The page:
The American Silver Eagle is the official silver bullion coin of the United States. It was first released by the United States Mint on November 24, 1986. It is struck only in the 1 troy oz denomination which has a nominal face value of one dollar and is guaranteed to contain one troy ounce of 99.9% pure silver. It is authorized by the United States Congress and its weight and content is certified by the United States Mint. The American Silver Eagle bullion coin may be used to fund Individual Retirement Account investments. The United States Mint also produces a proof version for coin collectors. The Silver Eagle has been produced at three mints. One is the Philadelphia mint, and some of those issued there carry a "P" mintmark. In the early years of the series, the San Francisco mint issued proofs and these bear an "S". More recent proofs are from the mint at West Point, New York. The latter have a "W" on the reverse.
The design on the obverse was taken from the classic "Walking Liberty" design by Adolph A. Weinman, which had originally been used on the half-dollar coin of the United States from 1916 to 1947. As this iconic design had been a public favorite -and indeed one most beloved designs of any United States coinage of modern times, silver or otherwise- it was revived for the Silver Eagle decades later. The reverse portrays a heraldic eagle designed by John Mercanti.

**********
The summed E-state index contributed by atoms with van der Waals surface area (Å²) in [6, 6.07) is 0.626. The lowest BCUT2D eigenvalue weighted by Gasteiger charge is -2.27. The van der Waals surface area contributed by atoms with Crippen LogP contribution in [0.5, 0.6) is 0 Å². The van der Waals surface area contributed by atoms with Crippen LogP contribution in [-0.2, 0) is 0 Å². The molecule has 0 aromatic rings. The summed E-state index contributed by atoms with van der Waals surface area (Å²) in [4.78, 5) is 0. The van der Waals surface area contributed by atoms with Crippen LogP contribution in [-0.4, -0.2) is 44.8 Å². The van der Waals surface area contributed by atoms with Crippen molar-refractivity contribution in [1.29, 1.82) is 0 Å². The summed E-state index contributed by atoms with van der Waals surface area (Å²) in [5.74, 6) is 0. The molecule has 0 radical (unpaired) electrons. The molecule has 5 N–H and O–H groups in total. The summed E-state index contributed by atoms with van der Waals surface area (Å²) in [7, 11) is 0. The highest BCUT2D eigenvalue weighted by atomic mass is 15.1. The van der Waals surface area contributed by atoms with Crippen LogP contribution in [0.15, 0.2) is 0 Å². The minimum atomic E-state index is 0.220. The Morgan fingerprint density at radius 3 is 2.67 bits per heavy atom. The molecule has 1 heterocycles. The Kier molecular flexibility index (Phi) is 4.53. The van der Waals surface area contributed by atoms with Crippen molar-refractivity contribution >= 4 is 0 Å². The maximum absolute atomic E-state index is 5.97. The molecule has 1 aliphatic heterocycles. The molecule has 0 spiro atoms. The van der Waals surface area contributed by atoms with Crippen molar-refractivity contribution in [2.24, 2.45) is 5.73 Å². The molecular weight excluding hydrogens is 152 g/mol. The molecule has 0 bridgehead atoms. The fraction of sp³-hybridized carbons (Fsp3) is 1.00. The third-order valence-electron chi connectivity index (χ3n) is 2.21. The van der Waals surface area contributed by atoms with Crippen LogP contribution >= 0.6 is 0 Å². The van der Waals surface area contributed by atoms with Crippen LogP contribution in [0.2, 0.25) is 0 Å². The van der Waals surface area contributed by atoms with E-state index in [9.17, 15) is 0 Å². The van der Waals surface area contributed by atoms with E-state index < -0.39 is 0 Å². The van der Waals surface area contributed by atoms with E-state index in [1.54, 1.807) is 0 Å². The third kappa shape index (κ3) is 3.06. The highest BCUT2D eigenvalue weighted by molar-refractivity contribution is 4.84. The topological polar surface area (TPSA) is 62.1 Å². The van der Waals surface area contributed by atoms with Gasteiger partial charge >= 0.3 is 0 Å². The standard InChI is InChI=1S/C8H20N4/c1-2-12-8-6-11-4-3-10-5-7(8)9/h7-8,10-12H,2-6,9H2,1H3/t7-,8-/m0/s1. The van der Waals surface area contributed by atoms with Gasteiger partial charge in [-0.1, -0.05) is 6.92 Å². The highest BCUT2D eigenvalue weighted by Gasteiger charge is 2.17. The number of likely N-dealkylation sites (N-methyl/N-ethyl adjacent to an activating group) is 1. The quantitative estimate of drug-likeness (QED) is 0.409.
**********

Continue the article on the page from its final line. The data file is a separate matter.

Mintages, and thus prices, of uncirculated and proof specimens have varied widely, and the potential collector is advised to check a standard reference book before buying them. Generally the business strikes have minted in the millions, while the proofs were issued in the hundreds of thousands. Thus, most dates are not particularly expensive at around $23 each, although some of the early 1990s proofs sell for over $100 (1993 for example). Also, the special 1995W issue (30,125 sold) is worth several thousand dollars. The 2006 Silver Eagle 20th Anniversary boxed set, with uncirculated, proof, and the previously-unreleased reverse proof pieces, had a maximum mintage of 250,000 and quickly sold out from the Mint at a catalog price of $100. As of January 2008 it was selling for over $350.